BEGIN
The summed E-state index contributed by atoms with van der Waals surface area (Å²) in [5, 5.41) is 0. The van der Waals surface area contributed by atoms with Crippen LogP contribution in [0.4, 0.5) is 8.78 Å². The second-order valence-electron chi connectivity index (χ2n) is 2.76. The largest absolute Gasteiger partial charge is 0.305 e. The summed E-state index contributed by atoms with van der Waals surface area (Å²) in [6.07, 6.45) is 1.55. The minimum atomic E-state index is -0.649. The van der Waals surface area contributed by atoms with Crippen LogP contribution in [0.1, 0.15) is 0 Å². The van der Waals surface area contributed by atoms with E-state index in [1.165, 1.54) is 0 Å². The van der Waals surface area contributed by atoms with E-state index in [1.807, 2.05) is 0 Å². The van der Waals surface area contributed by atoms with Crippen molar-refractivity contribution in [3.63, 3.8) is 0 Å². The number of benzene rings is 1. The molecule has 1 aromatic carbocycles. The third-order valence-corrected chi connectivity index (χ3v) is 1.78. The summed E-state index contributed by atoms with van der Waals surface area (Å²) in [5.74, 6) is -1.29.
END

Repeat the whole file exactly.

The summed E-state index contributed by atoms with van der Waals surface area (Å²) in [5, 5.41) is 0. The van der Waals surface area contributed by atoms with Crippen LogP contribution in [0.4, 0.5) is 8.78 Å². The second-order valence-electron chi connectivity index (χ2n) is 2.76. The largest absolute Gasteiger partial charge is 0.305 e. The summed E-state index contributed by atoms with van der Waals surface area (Å²) in [6.07, 6.45) is 1.55. The minimum atomic E-state index is -0.649. The van der Waals surface area contributed by atoms with Crippen LogP contribution in [0.1, 0.15) is 0 Å². The van der Waals surface area contributed by atoms with E-state index in [1.165, 1.54) is 0 Å². The van der Waals surface area contributed by atoms with E-state index in [1.807, 2.05) is 0 Å². The van der Waals surface area contributed by atoms with Crippen molar-refractivity contribution in [3.63, 3.8) is 0 Å². The number of benzene rings is 1. The molecule has 1 aromatic carbocycles. The third-order valence-corrected chi connectivity index (χ3v) is 1.78. The summed E-state index contributed by atoms with van der Waals surface area (Å²) in [5.74, 6) is -1.29.